Obviously, you have to have a taste for the places you seek to publish and perform in. This grass roots investment in finding a readership only works if you feel like you "fit in" the milieu. You need to attend some readings at various bookstores and coffee shops, read all the alternative journals and zines you can find, and see who you like. Or start your own project, and put out a call for other writers to join your inspiration. The writers community here at ERA is a perfect example of this-- people who aren't waiting around for Rupert Murdoch to discover their work. They're establishing the ground work where ultimately, they are going to be seen by the larger publishers.

You don't need to finish your novel to do this. Write short stories, poems, essays, book reviews- things you can do quickly to get involved.

As you do this, you will naturally make friends, and get to know authors who have agents. You will meet publishers who you don't even need an agent to work with. You will get introduced to people in the business, in a natural setting. This is how people get "hooked up" to agents, through personal introductions and some kind of track record.

Finally, although I appreciate your long-range view, I have a intuition that it's not lack of an agent that's keeping your book-writing at bay. You are grasping for a reason to say, "Oh, it's no use, why bother?"

But if you "Write For Yourself", (make this your mantra) you will find that your confidence in your work grows, and you will feel genuinely prepared to find your readership.

Blaming your inertia on the hard breaks of the publishing biz is like people who say they can't get laid, but haven't left the house in six months. If you don't put yourself in the position to be published- i.e., writing and producing work- you're definitely never going to meet anyone.

Your satisfaction in writing this novel is going to be priceless. Long after you publish it, you'll remember that the writing of it, and your own private enlightenment in that process, was the BEST part of the whole damn thing. Better than the money, better than the fans. I'm not kidding. The money and groupies come and go, but your own creative soul does not. Now write up that kidnapping scheme and send it to me, quick!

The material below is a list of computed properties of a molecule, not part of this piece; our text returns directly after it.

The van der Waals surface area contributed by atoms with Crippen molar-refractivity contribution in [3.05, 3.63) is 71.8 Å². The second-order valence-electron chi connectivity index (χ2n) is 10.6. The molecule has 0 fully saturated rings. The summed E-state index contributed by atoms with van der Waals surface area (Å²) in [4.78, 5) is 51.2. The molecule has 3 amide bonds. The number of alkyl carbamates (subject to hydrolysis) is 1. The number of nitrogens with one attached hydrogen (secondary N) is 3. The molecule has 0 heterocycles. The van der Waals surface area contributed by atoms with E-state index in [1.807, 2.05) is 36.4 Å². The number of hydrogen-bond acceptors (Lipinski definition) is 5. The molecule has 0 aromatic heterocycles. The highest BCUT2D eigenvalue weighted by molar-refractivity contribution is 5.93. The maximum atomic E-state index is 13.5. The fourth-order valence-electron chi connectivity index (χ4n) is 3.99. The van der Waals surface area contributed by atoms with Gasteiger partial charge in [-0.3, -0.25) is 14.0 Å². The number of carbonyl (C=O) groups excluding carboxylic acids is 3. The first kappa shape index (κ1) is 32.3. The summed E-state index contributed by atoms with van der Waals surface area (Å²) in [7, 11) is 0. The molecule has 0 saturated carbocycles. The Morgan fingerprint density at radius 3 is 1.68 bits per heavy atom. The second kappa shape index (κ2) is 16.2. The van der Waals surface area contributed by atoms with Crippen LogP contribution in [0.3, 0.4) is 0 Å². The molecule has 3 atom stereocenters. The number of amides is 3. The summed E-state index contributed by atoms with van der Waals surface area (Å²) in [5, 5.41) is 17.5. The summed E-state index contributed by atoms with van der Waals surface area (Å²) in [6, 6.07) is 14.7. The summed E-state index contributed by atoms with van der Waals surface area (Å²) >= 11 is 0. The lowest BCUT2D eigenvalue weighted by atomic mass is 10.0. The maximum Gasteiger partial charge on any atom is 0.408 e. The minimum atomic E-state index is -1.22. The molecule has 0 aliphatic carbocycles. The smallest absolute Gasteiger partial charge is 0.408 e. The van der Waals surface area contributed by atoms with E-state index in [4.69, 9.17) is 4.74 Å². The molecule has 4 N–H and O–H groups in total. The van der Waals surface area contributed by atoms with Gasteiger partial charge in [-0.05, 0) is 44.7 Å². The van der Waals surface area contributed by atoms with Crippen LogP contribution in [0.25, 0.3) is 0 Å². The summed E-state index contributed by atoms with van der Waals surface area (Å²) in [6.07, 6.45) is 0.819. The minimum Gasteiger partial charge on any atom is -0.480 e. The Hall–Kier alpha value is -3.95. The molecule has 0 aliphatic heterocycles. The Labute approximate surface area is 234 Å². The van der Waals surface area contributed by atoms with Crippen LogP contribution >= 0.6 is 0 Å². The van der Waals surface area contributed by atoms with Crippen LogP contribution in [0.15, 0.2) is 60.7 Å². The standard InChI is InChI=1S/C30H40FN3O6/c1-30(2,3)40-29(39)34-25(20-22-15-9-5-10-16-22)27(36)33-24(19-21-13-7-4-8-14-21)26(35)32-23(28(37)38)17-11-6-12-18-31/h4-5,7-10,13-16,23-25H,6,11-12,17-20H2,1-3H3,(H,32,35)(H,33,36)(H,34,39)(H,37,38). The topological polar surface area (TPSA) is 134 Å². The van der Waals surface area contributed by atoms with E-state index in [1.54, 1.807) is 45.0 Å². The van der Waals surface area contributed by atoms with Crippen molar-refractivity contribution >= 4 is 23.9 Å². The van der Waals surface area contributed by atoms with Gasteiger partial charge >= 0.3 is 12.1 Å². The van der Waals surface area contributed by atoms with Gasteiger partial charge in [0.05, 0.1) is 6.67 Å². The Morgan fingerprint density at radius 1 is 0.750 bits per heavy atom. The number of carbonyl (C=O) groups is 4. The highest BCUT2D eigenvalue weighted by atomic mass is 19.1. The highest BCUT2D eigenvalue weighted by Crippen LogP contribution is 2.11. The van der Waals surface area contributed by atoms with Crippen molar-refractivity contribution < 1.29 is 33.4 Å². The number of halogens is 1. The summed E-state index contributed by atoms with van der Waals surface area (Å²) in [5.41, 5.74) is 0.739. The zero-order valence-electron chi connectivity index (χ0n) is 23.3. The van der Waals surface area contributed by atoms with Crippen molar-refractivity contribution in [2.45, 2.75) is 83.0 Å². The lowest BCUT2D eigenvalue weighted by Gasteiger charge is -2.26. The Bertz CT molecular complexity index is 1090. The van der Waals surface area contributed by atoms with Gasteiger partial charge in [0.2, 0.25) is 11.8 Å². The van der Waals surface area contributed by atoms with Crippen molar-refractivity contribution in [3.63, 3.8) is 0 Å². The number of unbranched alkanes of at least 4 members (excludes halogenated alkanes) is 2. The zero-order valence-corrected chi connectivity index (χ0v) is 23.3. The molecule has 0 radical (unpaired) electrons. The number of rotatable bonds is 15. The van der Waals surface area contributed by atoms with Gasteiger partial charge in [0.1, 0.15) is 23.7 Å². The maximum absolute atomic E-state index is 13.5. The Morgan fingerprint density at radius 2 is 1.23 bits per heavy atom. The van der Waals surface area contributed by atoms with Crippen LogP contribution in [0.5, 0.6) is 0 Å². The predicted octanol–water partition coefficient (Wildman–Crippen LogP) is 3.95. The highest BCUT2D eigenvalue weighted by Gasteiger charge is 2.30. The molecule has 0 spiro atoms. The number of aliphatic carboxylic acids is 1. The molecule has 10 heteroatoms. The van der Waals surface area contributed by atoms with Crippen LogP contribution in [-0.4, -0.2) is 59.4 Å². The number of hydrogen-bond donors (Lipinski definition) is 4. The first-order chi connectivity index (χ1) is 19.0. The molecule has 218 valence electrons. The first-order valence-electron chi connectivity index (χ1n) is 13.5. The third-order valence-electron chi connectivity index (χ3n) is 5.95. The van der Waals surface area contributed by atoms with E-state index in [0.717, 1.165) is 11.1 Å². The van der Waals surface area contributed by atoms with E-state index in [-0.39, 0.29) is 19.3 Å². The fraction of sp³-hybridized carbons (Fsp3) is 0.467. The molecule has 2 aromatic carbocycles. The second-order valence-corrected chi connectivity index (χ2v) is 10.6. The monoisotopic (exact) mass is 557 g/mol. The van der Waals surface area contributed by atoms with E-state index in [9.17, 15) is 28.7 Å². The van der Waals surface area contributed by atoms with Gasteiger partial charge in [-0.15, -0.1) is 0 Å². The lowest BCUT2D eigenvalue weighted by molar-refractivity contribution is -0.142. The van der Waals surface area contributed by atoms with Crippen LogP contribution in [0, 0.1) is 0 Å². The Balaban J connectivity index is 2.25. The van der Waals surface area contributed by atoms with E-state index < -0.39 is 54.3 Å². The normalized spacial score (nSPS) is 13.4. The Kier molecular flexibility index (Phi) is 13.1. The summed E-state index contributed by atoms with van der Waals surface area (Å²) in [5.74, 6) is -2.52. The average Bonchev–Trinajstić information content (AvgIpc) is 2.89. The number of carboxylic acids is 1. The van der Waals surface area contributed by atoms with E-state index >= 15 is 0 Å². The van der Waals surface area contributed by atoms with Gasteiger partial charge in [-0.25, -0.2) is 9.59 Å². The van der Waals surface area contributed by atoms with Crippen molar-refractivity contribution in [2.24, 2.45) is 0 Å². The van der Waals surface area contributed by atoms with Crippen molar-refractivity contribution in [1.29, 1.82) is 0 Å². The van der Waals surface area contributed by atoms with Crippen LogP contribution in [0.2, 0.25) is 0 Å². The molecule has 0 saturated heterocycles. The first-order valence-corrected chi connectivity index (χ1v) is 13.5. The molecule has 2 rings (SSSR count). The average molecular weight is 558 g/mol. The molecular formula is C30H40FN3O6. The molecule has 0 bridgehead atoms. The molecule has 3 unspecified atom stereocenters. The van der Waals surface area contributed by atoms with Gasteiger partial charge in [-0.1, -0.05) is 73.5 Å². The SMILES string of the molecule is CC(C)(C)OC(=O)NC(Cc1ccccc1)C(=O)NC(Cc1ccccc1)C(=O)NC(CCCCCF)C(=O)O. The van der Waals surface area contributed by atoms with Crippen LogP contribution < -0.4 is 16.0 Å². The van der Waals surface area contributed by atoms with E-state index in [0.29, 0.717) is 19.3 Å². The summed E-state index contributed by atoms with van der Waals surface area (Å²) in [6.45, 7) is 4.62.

© 2002 Susie Bright.  All rights reserved.

About Susie Bright: Susie Bright is the author/editor of 18 books of sex, sexual politics and erotica, including How to Write a Dirty Story [Available at  &  Amazon UK], Full Exposure, and The Best American Erotica series.

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> 2006 Book Reviews

4 Erotic Ass-ets
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Review by Lisabet Sarai

Bad Girls & More...
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The Best of Both Worlds
Review by Lisabet Sarai

The Black Masque
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Blood Surrender
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Bound to Love
Review by Ashley Lister

Double Dare
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Filthy: Outrageous Gay...
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Review by Gary Russell

Forbidden Reading
Review by M. Ellis

Leather, Lace and Lust
Review by Lisabet Sarai

Mr. Stone & Lessons
Reviews by Ashley Lister

Nina Hartley's Sex Guide
Review by Adrienne

Oedipus & Rode Hard
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Orgasms & More
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Passion of Isis
Review by Ashley Lister

Sex in Uniform
Review by Ashley Lister

Six Top Picks
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Stirring up a Storm
Review by M. Ellis

Sunshine and Shadow
Reviews by Lisabet Sarai

Surrender & Dying for It
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Review by Lisabet Sarai

Wicked: Sexy Tales...
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Writing Naked
Review by Lisabet Sarai


America’s War on Sex
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Covent Garden Ladies
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The Commitment
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Eroticism and Art
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Expletive Deleted...
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Female Orgasms
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Government Vs. Erotica
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Heloise & Abelard ...
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International Exposure
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A Profane Wit
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Secret Life of Oscar Wilde
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Sex Collectors
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Sex Machines